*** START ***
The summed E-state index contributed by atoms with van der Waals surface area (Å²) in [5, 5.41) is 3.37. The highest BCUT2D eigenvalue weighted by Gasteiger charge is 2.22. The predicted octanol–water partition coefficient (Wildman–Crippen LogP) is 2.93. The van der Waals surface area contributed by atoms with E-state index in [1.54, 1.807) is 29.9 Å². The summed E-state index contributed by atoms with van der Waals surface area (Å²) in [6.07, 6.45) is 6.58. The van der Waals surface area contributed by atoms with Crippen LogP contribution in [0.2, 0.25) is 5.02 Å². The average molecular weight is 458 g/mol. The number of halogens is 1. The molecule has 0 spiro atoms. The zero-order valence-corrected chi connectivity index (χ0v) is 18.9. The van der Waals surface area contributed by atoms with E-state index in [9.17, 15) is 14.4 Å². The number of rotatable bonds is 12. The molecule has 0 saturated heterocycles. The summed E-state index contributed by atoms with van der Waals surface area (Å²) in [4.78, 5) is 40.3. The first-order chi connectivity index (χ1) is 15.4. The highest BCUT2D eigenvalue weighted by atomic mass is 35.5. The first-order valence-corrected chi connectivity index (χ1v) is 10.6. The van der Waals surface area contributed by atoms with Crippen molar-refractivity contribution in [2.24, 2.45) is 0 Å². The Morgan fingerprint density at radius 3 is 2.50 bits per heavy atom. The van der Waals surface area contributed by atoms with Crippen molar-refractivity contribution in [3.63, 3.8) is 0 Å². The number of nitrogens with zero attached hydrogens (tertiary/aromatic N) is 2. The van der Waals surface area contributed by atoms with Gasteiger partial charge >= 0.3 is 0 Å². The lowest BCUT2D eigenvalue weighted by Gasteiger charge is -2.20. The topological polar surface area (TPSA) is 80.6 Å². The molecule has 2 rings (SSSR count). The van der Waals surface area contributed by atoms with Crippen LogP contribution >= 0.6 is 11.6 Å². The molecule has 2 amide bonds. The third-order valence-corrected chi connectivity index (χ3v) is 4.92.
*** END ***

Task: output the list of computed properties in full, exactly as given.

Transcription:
The summed E-state index contributed by atoms with van der Waals surface area (Å²) in [5, 5.41) is 3.37. The highest BCUT2D eigenvalue weighted by Gasteiger charge is 2.22. The predicted octanol–water partition coefficient (Wildman–Crippen LogP) is 2.93. The van der Waals surface area contributed by atoms with E-state index in [1.54, 1.807) is 29.9 Å². The summed E-state index contributed by atoms with van der Waals surface area (Å²) in [6.07, 6.45) is 6.58. The van der Waals surface area contributed by atoms with Crippen LogP contribution in [0.2, 0.25) is 5.02 Å². The average molecular weight is 458 g/mol. The number of halogens is 1. The molecule has 0 spiro atoms. The zero-order valence-corrected chi connectivity index (χ0v) is 18.9. The van der Waals surface area contributed by atoms with E-state index in [9.17, 15) is 14.4 Å². The number of rotatable bonds is 12. The molecule has 0 saturated heterocycles. The summed E-state index contributed by atoms with van der Waals surface area (Å²) in [4.78, 5) is 40.3. The first-order chi connectivity index (χ1) is 15.4. The highest BCUT2D eigenvalue weighted by atomic mass is 35.5. The first-order valence-corrected chi connectivity index (χ1v) is 10.6. The van der Waals surface area contributed by atoms with Crippen molar-refractivity contribution in [2.24, 2.45) is 0 Å². The Morgan fingerprint density at radius 3 is 2.50 bits per heavy atom. The van der Waals surface area contributed by atoms with Crippen molar-refractivity contribution in [3.63, 3.8) is 0 Å². The number of nitrogens with zero attached hydrogens (tertiary/aromatic N) is 2. The van der Waals surface area contributed by atoms with Gasteiger partial charge >= 0.3 is 0 Å². The lowest BCUT2D eigenvalue weighted by Gasteiger charge is -2.20. The topological polar surface area (TPSA) is 80.6 Å². The molecule has 2 rings (SSSR count). The van der Waals surface area contributed by atoms with Crippen LogP contribution >= 0.6 is 11.6 Å². The molecule has 2 amide bonds. The third-order valence-corrected chi connectivity index (χ3v) is 4.92.